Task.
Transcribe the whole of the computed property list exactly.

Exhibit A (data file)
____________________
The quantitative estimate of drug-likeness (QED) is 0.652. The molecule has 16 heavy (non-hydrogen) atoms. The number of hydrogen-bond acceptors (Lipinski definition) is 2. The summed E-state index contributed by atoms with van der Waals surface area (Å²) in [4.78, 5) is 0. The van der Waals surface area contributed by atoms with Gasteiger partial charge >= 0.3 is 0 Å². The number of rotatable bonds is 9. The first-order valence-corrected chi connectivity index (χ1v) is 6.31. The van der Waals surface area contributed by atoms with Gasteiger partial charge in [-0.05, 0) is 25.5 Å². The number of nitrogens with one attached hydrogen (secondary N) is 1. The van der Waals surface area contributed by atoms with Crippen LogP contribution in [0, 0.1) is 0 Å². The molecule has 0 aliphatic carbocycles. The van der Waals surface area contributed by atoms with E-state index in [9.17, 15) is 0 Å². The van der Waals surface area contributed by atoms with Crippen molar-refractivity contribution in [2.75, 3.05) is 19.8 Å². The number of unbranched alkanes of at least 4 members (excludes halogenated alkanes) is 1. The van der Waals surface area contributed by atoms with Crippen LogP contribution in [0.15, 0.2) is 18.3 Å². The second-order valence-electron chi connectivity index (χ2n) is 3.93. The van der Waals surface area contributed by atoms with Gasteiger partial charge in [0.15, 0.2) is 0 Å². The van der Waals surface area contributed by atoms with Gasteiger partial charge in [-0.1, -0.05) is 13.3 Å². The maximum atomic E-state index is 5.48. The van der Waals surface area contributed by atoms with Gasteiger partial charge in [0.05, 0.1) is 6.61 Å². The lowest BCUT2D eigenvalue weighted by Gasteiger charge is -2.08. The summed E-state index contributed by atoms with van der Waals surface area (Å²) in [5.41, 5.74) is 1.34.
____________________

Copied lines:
The quantitative estimate of drug-likeness (QED) is 0.652. The molecule has 16 heavy (non-hydrogen) atoms. The number of hydrogen-bond acceptors (Lipinski definition) is 2. The summed E-state index contributed by atoms with van der Waals surface area (Å²) in [4.78, 5) is 0. The van der Waals surface area contributed by atoms with Gasteiger partial charge >= 0.3 is 0 Å². The number of rotatable bonds is 9. The first-order valence-corrected chi connectivity index (χ1v) is 6.31. The van der Waals surface area contributed by atoms with Gasteiger partial charge in [-0.05, 0) is 25.5 Å². The number of nitrogens with one attached hydrogen (secondary N) is 1. The van der Waals surface area contributed by atoms with Crippen LogP contribution in [0, 0.1) is 0 Å². The molecule has 0 aliphatic carbocycles. The van der Waals surface area contributed by atoms with E-state index in [9.17, 15) is 0 Å². The van der Waals surface area contributed by atoms with Crippen molar-refractivity contribution in [2.75, 3.05) is 19.8 Å². The number of unbranched alkanes of at least 4 members (excludes halogenated alkanes) is 1. The van der Waals surface area contributed by atoms with Crippen LogP contribution in [0.15, 0.2) is 18.3 Å². The second-order valence-electron chi connectivity index (χ2n) is 3.93. The van der Waals surface area contributed by atoms with Gasteiger partial charge in [0.15, 0.2) is 0 Å². The van der Waals surface area contributed by atoms with Gasteiger partial charge in [-0.1, -0.05) is 13.3 Å². The maximum atomic E-state index is 5.48. The van der Waals surface area contributed by atoms with Gasteiger partial charge in [0.05, 0.1) is 6.61 Å². The lowest BCUT2D eigenvalue weighted by Gasteiger charge is -2.08. The summed E-state index contributed by atoms with van der Waals surface area (Å²) in [5.41, 5.74) is 1.34.